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When I started taking notes, it pulled me out of the game so much. I was so focused on writing down what was going on, I couldn’t respond to what they were doing.
It made my games worse.
As the game master, your core responsibility is to the players. You facilitate the game, keep things moving, and encourage your players to contribute meaningfully to the story. Everything you do must serve what’s going on at the table. Your prep needs to not get in the way.
Why even do Session Notes?
If session notes can pull you away from the game, why would we even want to do session notes?
In Episode 6, we talked about session prep and how it improves the game experience. Session notes should do the same. If we’re going to spend time during the game, let alone outside the game, then it’s got to make a significant difference to the game.
3 Keys to Good Session Notes
After a lot of trial and error, I found 3 core components to effective session notes.
- What choices did the characters make and how did they affect the world?
- How was my performance? What did the players like? What didn’t they like?
- What specific actions did each character make and how did it develop their story?
Focusing my session notes on these three points dramatically improved my Dungeons & Dragons Games. They help me keep the world dynamic and responsive. My craft gets better each week. I also hold onto critical details and actions for each character, helping me weave their story with the overarching narrative.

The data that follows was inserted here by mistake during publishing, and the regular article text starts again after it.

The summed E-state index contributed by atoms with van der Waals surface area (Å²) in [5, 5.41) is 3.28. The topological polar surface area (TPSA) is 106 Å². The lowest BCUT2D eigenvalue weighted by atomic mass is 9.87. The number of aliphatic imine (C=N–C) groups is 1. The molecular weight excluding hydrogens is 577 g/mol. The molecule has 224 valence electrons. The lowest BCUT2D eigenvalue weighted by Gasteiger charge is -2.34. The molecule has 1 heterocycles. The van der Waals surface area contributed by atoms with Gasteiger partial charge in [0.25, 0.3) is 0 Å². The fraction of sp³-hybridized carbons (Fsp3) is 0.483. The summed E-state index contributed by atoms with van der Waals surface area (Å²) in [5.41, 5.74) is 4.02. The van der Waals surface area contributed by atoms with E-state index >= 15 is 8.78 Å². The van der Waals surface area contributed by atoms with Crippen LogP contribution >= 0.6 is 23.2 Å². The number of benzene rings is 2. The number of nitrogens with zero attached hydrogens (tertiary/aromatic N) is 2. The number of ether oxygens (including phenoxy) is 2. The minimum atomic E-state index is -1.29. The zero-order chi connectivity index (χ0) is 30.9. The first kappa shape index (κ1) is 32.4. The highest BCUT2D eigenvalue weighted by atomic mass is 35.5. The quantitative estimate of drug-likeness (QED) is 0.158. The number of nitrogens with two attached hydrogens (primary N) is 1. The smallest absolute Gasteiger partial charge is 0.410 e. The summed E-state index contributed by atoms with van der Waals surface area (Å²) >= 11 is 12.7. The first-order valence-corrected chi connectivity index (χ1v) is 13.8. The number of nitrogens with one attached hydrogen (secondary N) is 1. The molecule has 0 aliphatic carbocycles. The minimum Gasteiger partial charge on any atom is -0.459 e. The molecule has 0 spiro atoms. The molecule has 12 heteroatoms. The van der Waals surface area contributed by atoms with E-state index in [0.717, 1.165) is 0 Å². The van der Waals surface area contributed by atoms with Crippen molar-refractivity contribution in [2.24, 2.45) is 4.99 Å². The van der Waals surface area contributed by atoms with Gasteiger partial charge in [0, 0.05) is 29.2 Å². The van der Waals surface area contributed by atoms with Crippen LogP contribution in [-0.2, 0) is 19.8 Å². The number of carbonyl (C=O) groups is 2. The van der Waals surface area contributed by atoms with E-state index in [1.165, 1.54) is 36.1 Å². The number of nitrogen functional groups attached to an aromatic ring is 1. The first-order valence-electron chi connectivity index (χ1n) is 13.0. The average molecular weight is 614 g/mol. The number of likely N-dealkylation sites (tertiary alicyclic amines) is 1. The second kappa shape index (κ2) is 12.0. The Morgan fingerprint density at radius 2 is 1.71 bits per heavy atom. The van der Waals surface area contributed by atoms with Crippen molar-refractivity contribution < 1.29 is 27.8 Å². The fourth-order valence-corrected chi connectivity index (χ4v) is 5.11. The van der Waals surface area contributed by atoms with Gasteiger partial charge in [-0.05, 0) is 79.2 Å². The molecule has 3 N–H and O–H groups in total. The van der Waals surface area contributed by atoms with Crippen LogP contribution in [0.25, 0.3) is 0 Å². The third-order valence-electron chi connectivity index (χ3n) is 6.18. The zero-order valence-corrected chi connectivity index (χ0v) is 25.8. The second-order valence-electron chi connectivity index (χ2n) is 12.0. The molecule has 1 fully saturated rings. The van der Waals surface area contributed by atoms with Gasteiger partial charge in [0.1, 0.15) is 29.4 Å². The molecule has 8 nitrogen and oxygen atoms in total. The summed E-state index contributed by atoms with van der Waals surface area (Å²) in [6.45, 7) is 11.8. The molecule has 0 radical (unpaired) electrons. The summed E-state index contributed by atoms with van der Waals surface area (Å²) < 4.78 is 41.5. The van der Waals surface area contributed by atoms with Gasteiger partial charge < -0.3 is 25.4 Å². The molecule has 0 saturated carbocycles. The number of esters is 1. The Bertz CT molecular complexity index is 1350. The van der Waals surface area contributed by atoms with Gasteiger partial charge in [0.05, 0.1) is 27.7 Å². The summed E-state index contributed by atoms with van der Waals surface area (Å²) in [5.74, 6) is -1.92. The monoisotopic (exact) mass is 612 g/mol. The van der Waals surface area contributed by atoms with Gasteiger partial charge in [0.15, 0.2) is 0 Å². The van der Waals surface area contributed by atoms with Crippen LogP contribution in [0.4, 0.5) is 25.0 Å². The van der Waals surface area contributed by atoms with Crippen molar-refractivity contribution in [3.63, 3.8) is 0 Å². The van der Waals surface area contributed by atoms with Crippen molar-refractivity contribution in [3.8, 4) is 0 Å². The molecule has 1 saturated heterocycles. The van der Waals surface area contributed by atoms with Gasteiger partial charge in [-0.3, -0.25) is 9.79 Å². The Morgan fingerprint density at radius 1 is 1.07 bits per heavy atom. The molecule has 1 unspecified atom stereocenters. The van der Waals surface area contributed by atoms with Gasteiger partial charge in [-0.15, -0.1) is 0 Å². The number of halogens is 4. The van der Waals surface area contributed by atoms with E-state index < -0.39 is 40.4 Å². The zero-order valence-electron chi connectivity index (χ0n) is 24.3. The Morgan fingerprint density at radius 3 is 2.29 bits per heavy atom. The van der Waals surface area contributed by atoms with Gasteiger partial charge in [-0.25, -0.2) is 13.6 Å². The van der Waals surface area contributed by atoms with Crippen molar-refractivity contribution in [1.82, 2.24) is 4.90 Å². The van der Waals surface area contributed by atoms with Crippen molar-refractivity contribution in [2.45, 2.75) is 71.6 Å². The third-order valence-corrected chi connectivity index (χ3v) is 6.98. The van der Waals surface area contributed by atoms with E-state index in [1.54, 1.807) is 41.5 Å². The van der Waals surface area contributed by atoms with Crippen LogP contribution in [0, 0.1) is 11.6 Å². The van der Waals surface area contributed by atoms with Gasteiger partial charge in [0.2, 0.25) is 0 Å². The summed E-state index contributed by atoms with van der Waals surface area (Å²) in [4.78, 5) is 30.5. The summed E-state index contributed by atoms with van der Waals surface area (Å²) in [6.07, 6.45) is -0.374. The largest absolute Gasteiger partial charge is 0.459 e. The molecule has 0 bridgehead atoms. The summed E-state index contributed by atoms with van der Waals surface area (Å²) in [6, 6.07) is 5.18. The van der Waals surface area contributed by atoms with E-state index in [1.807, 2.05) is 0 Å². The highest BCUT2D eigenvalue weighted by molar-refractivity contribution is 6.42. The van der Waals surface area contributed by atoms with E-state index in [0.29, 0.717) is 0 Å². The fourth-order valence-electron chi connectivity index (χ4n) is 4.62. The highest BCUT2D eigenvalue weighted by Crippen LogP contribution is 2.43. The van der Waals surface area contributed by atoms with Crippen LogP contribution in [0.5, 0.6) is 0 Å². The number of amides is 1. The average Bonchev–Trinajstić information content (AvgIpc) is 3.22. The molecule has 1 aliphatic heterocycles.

Before we dive in, you can get a personal copy of the Engineered Adventures Session Notes Sheet right here.
Get my Session Notes Template
1. Character Choices and Impact on World
What did the characters do in the world?
The choices they make changes the way things play out. It has to if you want their choices to matter. In Podcast 6 we discussed how when players traverse through the story, they build context.
This is where you get that context.
Ultimately, session notes give you the information that feeds your session prep. As the characters explore the world, they make increasingly informed choices. The world impacts them and they affect the world, with increasing depth as play continues.
Write down the major story choices they made during the session, then jot down how those choices affected the situation, the setting, and the narrative. This’ll give you the direction and context to make your prep more meaningful.
With any major character choice, there’s going to be associated details. Smells when the heroes saved a child from the putrid swamp or emotions of triumph as the town is saved from disaster help tap into that visceral memory. Hold onto these details. When you callback to those choices, by including those sensory and emotional details you’ll evoke stronger connections to the memory in your players.
You’ll look like a Game Master genius.
2. How did I do? DM Feedback
It can be hard to get authentic feedback. When it comes to developing storycraft though, you need it to be the best you can be. feedback accelerates your growth. Each session, your players are giving you unspoken feedback that’s yours for the taking. Use your session notes to identify those moments and capture them to improve your craft.
When things go well, people stay engaged. They lean in. You hear their voices fill with excitement, joy, fear, or anger. They focus more game time on the things they love. Take note of those moments. After the session, flesh them out. What worked? Where were their time, attention, and emotions going?